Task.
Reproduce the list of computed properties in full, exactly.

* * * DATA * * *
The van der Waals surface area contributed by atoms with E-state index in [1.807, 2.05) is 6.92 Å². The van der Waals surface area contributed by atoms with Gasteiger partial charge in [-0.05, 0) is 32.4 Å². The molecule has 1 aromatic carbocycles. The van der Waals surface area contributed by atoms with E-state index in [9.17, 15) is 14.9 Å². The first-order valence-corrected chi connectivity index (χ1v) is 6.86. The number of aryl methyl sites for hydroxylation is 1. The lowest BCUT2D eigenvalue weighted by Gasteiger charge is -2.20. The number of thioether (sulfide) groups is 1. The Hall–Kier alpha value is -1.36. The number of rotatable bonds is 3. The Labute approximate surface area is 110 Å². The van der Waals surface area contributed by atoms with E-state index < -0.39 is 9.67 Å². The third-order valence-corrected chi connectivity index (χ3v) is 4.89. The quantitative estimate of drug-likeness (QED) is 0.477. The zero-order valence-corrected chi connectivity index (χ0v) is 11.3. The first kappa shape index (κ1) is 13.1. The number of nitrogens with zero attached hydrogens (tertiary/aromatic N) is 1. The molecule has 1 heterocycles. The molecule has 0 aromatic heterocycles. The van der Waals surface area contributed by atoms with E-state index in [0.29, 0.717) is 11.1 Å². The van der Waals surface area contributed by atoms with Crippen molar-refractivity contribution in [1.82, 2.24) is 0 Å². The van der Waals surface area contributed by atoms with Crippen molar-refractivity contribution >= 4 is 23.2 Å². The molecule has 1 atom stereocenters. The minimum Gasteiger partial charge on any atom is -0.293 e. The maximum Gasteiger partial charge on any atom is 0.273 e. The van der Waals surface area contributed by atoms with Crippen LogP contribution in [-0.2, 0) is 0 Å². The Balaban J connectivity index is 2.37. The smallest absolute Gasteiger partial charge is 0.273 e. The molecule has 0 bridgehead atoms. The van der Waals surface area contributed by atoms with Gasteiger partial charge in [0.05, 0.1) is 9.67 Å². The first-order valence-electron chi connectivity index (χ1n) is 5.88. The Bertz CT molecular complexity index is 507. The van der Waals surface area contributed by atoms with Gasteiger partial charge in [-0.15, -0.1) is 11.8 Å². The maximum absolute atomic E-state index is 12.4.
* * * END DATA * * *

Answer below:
The van der Waals surface area contributed by atoms with E-state index in [1.807, 2.05) is 6.92 Å². The van der Waals surface area contributed by atoms with Gasteiger partial charge in [-0.05, 0) is 32.4 Å². The molecule has 1 aromatic carbocycles. The van der Waals surface area contributed by atoms with E-state index in [9.17, 15) is 14.9 Å². The first-order valence-corrected chi connectivity index (χ1v) is 6.86. The number of aryl methyl sites for hydroxylation is 1. The lowest BCUT2D eigenvalue weighted by Gasteiger charge is -2.20. The number of thioether (sulfide) groups is 1. The Hall–Kier alpha value is -1.36. The number of rotatable bonds is 3. The Labute approximate surface area is 110 Å². The van der Waals surface area contributed by atoms with E-state index < -0.39 is 9.67 Å². The third-order valence-corrected chi connectivity index (χ3v) is 4.89. The quantitative estimate of drug-likeness (QED) is 0.477. The zero-order valence-corrected chi connectivity index (χ0v) is 11.3. The first kappa shape index (κ1) is 13.1. The number of nitrogens with zero attached hydrogens (tertiary/aromatic N) is 1. The molecule has 1 heterocycles. The molecule has 0 aromatic heterocycles. The van der Waals surface area contributed by atoms with E-state index in [0.29, 0.717) is 11.1 Å². The van der Waals surface area contributed by atoms with Crippen molar-refractivity contribution in [1.82, 2.24) is 0 Å². The van der Waals surface area contributed by atoms with Crippen molar-refractivity contribution >= 4 is 23.2 Å². The molecule has 1 atom stereocenters. The minimum Gasteiger partial charge on any atom is -0.293 e. The maximum Gasteiger partial charge on any atom is 0.273 e. The van der Waals surface area contributed by atoms with Crippen LogP contribution in [-0.2, 0) is 0 Å². The Balaban J connectivity index is 2.37. The smallest absolute Gasteiger partial charge is 0.273 e. The molecule has 0 bridgehead atoms. The van der Waals surface area contributed by atoms with Gasteiger partial charge in [0.05, 0.1) is 9.67 Å². The first-order valence-electron chi connectivity index (χ1n) is 5.88. The Bertz CT molecular complexity index is 507. The van der Waals surface area contributed by atoms with Gasteiger partial charge in [-0.15, -0.1) is 11.8 Å². The maximum absolute atomic E-state index is 12.4.